UNIVERSITY PARK, Pa. — Africa and agroforestry — defined as agriculture that incorporates the cultivation and conservation of trees — are in Penn State professor Michael Jacobson's blood, and the combination has helped shape his career. In turn, the forest economist has played an important role in launching a tree-based biofuel initiative that has major implications for the continent and its millions of subsistence farmers.
At the heart of the effort are croton trees, which seem to grow everywhere in Kenya. Until recently, local people valued them only for the firewood and shade they provide. The ubiquitous croton nuts that the tall, spindly trees produce went to waste. Even animals didn't seem to bother much with them.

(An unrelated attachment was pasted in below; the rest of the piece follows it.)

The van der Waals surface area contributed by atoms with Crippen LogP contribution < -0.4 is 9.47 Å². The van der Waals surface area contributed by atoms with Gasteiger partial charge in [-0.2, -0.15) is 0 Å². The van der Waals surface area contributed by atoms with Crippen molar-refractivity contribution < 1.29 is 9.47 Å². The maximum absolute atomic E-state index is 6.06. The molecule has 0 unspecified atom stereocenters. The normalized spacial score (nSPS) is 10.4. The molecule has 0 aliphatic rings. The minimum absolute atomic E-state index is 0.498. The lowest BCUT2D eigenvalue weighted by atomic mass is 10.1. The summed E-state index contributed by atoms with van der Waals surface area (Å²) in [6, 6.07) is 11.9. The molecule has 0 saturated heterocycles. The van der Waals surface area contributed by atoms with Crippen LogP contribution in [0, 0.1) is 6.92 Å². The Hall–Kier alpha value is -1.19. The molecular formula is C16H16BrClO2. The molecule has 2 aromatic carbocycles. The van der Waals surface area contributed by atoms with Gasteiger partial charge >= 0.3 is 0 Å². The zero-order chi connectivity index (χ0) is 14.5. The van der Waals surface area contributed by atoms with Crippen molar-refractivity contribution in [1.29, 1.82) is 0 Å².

But it turns out that croton nuts — about the size of acorns from oak trees common in much of North America — are the source of an oil that can power generators, water pumps and other internal combustion engines and, with processing, can be used in place of diesel fuel in cars and trucks. This previously overlooked tree could be one answer to Africa's growing demand for cheap, low-carbon energy.